Dissident Set Free by China Flies to U.S.


In a move timed to smooth the way for a June summit with President Clinton, China today released 1989 student demonstration leader Wang Dan and allowed him to travel to the United States.

As was the case in the release last year of longtime dissident Wei Jingsheng, the Chinese government explained that Wang was released on “medical parole.” Wang’s family said the former history student was suffering from laryngitis and stomach and prostate ailments.

Following Wei’s release, Wang was the most prominent dissident in China, where he was serving an 11-year jail term on charges of subversion.


Surrounded by secrecy, Wang was placed aboard a Northwest Airlines nonstop flight from Beijing to Detroit this morning.

The release came after persistent pressure from Washington to free the 28-year-old activist ahead of Clinton’s state visit to China.

While Wang’s release was widely expected to come soon before or after Clinton’s visit, Chinese Foreign Ministry spokesmen had repeatedly denied that any deal was possible.

Wang’s mother, Wang Lingyun, said her son “wanted to get medical treatment and further his studies,” she told Reuters news agency. “But he also said he hoped to return one day to his own country.”

Wang’s release follows an apparent pattern in the way the Chinese government has dealt with dissidents: jailing them at home or exiling them abroad to minimize their influence on domestic politics.

Until recently, Wang had refused official offers to leave the country.

“If I were to go abroad at this moment, I might be able to lead a more safe and comfortable existence, but at the same time I would lose my spiritual sustenance,” Wang wrote several years ago.

Wang spent four years in jail after the Tiananmen Square assault and was paroled in 1993. But Chinese police arrested him again on Oct. 3, 1996, on charges of plotting to subvert the government, after 17 months of detention without charges. He was found guilty after a five-hour trial and sent to a prison in Liaoning province. His imprisonment triggered international condemnation.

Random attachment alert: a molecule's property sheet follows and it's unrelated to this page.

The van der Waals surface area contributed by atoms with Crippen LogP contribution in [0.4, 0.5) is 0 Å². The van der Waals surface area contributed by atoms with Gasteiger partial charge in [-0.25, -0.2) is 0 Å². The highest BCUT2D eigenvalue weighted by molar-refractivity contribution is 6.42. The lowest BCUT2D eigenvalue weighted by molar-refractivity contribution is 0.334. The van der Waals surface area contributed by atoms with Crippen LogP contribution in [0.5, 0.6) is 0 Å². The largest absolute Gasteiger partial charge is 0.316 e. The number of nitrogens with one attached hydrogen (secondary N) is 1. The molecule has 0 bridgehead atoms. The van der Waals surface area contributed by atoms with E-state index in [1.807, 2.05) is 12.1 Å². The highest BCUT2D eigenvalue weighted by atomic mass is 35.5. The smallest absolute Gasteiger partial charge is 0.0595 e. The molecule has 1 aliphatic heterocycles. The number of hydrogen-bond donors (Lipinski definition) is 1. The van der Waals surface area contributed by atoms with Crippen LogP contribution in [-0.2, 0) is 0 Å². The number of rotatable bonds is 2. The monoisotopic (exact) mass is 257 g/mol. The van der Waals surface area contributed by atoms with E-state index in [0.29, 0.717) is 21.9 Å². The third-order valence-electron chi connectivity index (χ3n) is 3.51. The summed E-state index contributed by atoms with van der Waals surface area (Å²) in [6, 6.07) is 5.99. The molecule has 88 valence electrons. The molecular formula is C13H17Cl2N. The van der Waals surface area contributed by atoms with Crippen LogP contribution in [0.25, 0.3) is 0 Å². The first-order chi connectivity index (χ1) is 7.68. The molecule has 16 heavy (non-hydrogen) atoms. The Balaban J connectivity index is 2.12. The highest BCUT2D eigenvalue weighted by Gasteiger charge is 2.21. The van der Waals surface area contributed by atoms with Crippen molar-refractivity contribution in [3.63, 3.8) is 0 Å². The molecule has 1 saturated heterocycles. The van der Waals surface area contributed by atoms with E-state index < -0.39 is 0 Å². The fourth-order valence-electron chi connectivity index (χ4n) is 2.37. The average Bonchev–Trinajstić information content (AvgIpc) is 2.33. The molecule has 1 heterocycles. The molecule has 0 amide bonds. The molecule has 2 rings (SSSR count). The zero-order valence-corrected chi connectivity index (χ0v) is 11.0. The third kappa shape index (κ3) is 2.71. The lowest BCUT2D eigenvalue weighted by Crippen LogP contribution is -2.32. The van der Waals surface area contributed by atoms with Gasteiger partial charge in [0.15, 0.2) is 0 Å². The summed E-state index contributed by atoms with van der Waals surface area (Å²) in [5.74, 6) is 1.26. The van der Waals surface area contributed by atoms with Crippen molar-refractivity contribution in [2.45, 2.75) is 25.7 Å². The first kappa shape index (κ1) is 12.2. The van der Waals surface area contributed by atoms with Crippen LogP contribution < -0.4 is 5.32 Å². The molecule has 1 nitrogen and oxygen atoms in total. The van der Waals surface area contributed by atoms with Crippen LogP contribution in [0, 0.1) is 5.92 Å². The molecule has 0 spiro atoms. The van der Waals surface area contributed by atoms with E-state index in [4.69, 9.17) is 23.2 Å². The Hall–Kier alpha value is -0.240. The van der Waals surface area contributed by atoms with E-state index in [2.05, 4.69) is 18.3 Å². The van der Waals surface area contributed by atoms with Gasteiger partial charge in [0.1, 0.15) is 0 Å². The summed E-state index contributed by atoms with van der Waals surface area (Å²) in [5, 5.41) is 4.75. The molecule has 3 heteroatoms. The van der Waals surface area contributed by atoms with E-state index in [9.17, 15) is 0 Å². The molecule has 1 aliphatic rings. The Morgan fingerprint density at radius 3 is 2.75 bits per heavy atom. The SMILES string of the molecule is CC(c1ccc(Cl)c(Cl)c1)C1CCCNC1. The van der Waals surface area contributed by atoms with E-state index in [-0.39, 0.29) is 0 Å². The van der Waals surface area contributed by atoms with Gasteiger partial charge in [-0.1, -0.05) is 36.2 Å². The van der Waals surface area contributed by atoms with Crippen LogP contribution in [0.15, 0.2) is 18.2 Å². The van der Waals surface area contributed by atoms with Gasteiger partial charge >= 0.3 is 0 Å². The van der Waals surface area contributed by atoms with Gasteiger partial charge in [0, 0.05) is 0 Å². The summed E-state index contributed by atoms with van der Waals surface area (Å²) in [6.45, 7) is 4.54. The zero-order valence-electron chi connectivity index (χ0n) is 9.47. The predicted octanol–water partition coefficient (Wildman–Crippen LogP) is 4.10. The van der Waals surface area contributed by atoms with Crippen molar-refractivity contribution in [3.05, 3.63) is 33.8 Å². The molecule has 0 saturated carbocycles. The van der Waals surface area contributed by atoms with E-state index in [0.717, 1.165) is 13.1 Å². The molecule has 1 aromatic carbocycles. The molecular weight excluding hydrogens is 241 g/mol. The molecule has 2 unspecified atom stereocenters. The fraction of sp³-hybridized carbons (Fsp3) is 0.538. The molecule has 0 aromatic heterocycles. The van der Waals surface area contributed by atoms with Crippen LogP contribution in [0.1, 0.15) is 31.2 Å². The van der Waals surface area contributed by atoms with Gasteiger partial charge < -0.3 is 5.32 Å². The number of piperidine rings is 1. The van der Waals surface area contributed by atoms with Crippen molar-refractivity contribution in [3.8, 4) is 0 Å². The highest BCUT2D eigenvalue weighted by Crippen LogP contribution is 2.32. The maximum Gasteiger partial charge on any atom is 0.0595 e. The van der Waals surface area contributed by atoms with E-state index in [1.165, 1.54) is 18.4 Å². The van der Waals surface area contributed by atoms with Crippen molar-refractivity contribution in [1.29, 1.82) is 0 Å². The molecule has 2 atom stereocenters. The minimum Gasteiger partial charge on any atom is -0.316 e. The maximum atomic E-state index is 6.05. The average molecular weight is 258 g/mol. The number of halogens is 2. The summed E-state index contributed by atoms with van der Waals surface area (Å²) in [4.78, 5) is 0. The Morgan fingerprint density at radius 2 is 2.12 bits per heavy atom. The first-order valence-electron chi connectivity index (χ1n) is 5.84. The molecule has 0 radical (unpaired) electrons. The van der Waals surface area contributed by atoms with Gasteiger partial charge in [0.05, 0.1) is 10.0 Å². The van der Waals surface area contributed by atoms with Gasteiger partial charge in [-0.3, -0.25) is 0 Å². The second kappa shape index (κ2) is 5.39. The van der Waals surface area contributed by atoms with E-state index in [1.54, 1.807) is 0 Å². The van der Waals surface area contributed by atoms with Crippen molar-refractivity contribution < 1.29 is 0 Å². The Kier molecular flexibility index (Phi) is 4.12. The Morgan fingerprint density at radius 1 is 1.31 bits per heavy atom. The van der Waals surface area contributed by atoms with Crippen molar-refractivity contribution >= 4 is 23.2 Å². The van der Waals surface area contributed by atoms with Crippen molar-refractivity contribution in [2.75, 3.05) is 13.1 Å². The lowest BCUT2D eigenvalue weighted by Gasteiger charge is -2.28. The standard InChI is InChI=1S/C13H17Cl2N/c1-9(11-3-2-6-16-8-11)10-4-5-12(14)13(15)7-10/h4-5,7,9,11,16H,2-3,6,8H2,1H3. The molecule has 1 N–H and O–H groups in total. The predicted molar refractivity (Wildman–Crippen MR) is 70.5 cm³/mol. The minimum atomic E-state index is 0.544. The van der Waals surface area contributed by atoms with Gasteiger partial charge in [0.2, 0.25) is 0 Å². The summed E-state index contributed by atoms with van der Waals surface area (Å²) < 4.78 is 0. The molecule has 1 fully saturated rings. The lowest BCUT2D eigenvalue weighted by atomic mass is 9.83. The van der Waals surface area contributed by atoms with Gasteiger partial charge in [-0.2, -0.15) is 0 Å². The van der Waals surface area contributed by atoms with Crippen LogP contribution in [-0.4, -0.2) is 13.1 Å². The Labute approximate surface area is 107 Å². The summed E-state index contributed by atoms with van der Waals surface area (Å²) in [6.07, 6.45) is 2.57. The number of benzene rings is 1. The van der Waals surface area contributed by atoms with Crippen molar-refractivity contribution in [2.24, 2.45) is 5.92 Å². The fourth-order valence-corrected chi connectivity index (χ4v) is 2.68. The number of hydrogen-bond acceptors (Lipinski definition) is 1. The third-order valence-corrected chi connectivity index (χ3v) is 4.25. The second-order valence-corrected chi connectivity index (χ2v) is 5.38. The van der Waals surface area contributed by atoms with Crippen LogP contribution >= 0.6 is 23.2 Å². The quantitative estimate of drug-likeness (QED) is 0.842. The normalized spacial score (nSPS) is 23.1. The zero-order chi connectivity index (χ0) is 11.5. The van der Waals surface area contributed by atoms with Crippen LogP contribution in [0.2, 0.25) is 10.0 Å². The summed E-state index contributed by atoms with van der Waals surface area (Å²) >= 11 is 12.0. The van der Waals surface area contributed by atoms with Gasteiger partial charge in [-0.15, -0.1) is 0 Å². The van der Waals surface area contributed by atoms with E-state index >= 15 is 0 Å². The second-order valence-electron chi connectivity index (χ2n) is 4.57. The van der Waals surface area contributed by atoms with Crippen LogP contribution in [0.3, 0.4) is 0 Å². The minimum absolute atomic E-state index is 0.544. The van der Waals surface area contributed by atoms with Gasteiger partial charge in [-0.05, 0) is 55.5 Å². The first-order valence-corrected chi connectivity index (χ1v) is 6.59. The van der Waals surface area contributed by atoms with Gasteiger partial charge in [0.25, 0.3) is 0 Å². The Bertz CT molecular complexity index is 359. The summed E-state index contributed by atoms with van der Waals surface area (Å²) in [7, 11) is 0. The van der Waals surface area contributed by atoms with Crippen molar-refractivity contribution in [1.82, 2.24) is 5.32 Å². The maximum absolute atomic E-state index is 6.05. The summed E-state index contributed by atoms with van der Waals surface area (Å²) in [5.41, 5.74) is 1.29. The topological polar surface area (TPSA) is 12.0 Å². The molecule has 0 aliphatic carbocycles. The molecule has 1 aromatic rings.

The trial was the first of a prominent dissident under China’s revised criminal code. The code replaced the rubric of “counterrevolution” with the less ideologically charged crimes of endangering state security and conspiring to overthrow the government, with which Wang was charged.

But human rights activists say that despite the new legal terminology, Wang’s case was essentially no different from those of hundreds of thousands of Chinese who were arrested or persecuted for criticizing the government during almost three decades of Chairman Mao Tse-tung’s rule.

In its indictment of Wang, the state claimed that articles and petitions Wang had written had attacked the Communist Party’s leadership enshrined in China’s Constitution. Such comments, authorities claimed, had “influenced public opinion toward overthrowing the state’s power and the socialist system.”

The state added that Wang had slandered the government and written in one article that China’s constitutional guarantee of free speech had become “an empty phrase.” The state’s accusation neatly validated Wang’s claim.

Wang was also found guilty of associating with “hostile elements,” including celebrity dissident Wei, and accepting financial assistance from overseas dissidents who helped Wang pay for a correspondence course in Western history at UC Berkeley.

The government’s attacks on Wang came despite his moderate position within China’s democracy movement. Wang’s public speeches and writings argued for human rights in a rational and humble voice, as critical of the student protesters as of the government that shot them down.

In 1994, Wang wrote: “The greatest obstacle facing China’s pursuit of democratization is not the totalitarian system and the organizations that represent it but the lack of a strong democratic base.”

Born to a family of academics in 1970, the young Beijing University history major rose to the forefront of the 1989 student movement and became head of the Autonomous Student Assn., which was later outlawed by the government.

Wang urged student protesters to leave Tiananmen Square and return to their schools to build democracy, starting at the campus level. But more radical voices prevailed as debate split the student movement. Following the June 4 crackdown, Wang was at the top of the government’s most-wanted list.

Tempest is The Times’ Beijing bureau chief; Kuhn is a special correspondent.